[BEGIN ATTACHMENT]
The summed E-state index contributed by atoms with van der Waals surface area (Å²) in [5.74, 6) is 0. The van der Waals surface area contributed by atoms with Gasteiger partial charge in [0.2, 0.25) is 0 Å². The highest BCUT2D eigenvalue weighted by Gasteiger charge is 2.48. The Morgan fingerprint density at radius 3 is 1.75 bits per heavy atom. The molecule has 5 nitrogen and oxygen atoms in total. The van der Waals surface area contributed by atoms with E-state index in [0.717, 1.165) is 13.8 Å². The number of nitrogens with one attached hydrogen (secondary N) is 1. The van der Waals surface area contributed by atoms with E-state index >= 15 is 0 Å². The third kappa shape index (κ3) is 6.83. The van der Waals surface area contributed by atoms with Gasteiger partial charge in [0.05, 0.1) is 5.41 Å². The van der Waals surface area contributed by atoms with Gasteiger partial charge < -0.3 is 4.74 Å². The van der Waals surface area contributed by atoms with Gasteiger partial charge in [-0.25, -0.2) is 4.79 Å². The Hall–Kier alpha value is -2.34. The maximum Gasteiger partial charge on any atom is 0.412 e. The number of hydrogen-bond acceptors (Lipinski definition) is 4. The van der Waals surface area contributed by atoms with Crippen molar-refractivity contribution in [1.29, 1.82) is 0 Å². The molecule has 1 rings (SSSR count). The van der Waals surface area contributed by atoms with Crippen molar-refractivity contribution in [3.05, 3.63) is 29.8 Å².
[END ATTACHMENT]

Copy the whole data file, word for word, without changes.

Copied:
The summed E-state index contributed by atoms with van der Waals surface area (Å²) in [5.74, 6) is 0. The van der Waals surface area contributed by atoms with Gasteiger partial charge in [0.2, 0.25) is 0 Å². The highest BCUT2D eigenvalue weighted by Gasteiger charge is 2.48. The Morgan fingerprint density at radius 3 is 1.75 bits per heavy atom. The molecule has 5 nitrogen and oxygen atoms in total. The van der Waals surface area contributed by atoms with E-state index in [0.717, 1.165) is 13.8 Å². The number of nitrogens with one attached hydrogen (secondary N) is 1. The van der Waals surface area contributed by atoms with E-state index >= 15 is 0 Å². The third kappa shape index (κ3) is 6.83. The van der Waals surface area contributed by atoms with Gasteiger partial charge in [0.05, 0.1) is 5.41 Å². The van der Waals surface area contributed by atoms with Gasteiger partial charge < -0.3 is 4.74 Å². The van der Waals surface area contributed by atoms with Gasteiger partial charge in [-0.25, -0.2) is 4.79 Å². The Hall–Kier alpha value is -2.34. The maximum Gasteiger partial charge on any atom is 0.412 e. The number of hydrogen-bond acceptors (Lipinski definition) is 4. The van der Waals surface area contributed by atoms with Crippen molar-refractivity contribution in [1.29, 1.82) is 0 Å². The molecule has 1 rings (SSSR count). The van der Waals surface area contributed by atoms with Crippen molar-refractivity contribution in [3.05, 3.63) is 29.8 Å².